Oh, Thao.  That sweet, mischievous little boy.  I’m reading his mom’s book right now, and it’s bringing back so many memories.  Memories of him, memories of their time in the hospital, memories of our time in the hospital.  It’s hard, but it’s good.

Thao was in our kids church class that Sam and I did during another groups’ small group.  We read the Jesus Storybook Bible.  Sam did puppets and riled them up.  I did crafts and calmed them down.  It was filled with 4 & 5 year olds that are now 9 & 10 year olds.  Thao would often come in with a little snack in a bag.  PB sandwiches, maybe?  He’d stand to the side and watch.  He was so observant.  As Tiffany shares in her book, he was different than some of the other kids.  Not bad-different, but old-soul different.  Stubborn.  I felt confused by him and probably frustrated myself more than I needed to in wanting to get him to conform to the way I wanted things to go during kids church.  But he taught me through it.  He taught me that sometimes kids don’t fit in ‘the box’ we create, but it doesn’t mean they need to be fixed.  His parent’s beautiful love revealed this respect for him and his quirky personality, and it taught me.  (I mean, he still got in trouble when he was naughty, and it definitely wasn’t all roses, but being bad is not the same as being different).  I was able to see the beautiful, sweet, loyal boy that he was behind a shy exterior.

Thao taught me these things in his life, and he (and his sweet parents) taught me so much in his sickness and death, too.  Reading through it in Tiffany’s book brought so much flooding back.  Last night, I was telling Sam how different our story would be if we hadn’t watched them walk through their journey.  He gave me an ‘obvious’ look.  “Yeah, of course.  It would be so different.”

We watched our friends as they traveled this road.  We were there for some of the hard moments.  We didn’t understand or relate, but we still learned.

“I was praying during one of my sleepless nights when God so vividly asked me to give him Thao. To place my complete trust, everything in Him. To surrender all. Up until that point, I held on. I refused to let go of Thao. I needed him. Suddenly, I realized how selfish I was. I was holding on so tight. I loved Thao, and I couldn’t see past the now, this Earth. I thought that if God loved me, he would heal Thao. I thought that Thao’s story would be told by Thao for years to come. 

And that night, I realized that was my plan, but it may not be God’s. I was selfishly holding on to Thao because I couldn’t see the bigger picture. I realized that for years, parents had lost children, not because Jesus wasn’t near, but because our world is fallen and sinful. Terrible things happen to children, to good people, to Christ followers. We are told to draw near. To hold fast to His love. To embrace the goodness. To let go of our earthly ideas. His love reaches us where we are and pulls us through. This world is not the end.”

 – Tiffany Nardoni, Still (Chapter 5)

I was there that night. Sleeping on an extra twin bed in the temporary apartment near the hospital. Tiffany woke me up to tell me she was going to go in to the hospital, where Jeff and Thao were. She thanked me for being there to stay with Ava and Liam as they slept. She told me she needed to go tell Thao that it was okay, and to give him over to God. I don’t know what I said. Maybe nothing, maybe something really stupid. I remember thinking how brave she was, what a good mom she was. I remember realizing that I didn’t understand at all what she was going through. I couldn’t even imagine.  God was working right then in huge ways.  In Tiffany, in Jeff, in me, in so many others watching.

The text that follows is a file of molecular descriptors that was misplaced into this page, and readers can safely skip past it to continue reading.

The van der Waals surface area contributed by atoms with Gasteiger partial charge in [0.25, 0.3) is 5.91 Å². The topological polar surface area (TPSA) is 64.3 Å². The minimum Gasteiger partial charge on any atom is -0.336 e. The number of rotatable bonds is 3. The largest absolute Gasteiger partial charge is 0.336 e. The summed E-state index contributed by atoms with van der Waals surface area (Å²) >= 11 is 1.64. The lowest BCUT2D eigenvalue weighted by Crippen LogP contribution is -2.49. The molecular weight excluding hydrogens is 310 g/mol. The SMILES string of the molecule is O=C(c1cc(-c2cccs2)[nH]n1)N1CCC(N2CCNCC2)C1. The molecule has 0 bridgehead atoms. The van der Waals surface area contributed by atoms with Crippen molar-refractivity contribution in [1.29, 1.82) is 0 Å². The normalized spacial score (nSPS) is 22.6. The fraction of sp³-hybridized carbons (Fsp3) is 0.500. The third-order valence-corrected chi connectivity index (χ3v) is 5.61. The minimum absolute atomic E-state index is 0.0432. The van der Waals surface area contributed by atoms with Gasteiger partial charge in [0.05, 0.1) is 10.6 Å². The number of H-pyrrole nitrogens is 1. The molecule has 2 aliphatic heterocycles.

3 1/2 years later, Clive was in the same exact room that Thao was in. Room 423. 2 hours from home.  In the same room, with some of the same staff, same machines, same noises.

Clive had been moved up from the NICU after surgery, and he was on the ECMO machine to support his heart and lungs.  My only experience with the PICU and ECMO machine were Thao.  As soon as I heard ECMO, I felt dread.  That’s life support.  You don’t come off of it.  I remember wanting to hear a success story about ECMO, even looking online a little bit, but not finding anything much.  I’m sure the positive stories are there, but it was hard to feel any assurance.  

In that same room, my mama heart had to do the same thing in giving over my precious son to God.  Surrendering my will and trusting his plan.  He was never mine, anyway.  God was there in such a real way.  He gave peace.  He worked in our lives to prepare us, years in advance. Even years before Thao was sick, in moving us to Danville; in having us buy a crazy old broken-down house a block away from the Nardonis; in building this friendship.  He used our friends’ faithfulness as they walked through sickness and loss to teach us, grow us, and shape us.  They aren’t heroes or saints, just as we are not, but we are just sons and daughters following our Father.  It’s not been a journey without pain, but it also has not been a journey without Him.

Their journey and our journey aren’t even our stories, though.  They are His Story that He’s weaving and creating.  We see these tiny dots and pixels in this huge pointillism painting of the world and eternity.  It doesn’t make sense, but little “ah-ha” moments shine through when we can clearly see God’s hand at work.  God needed me there that night to see Him working in my sweet friend’s heart, to show me a glimpse of His true sovereignty and His complete love for all His children.

If you haven’t ordered it yet, please order Tiffany’s book!  I’m only halfway though, but it is such a powerful story of God working. You won’t be disappointed!

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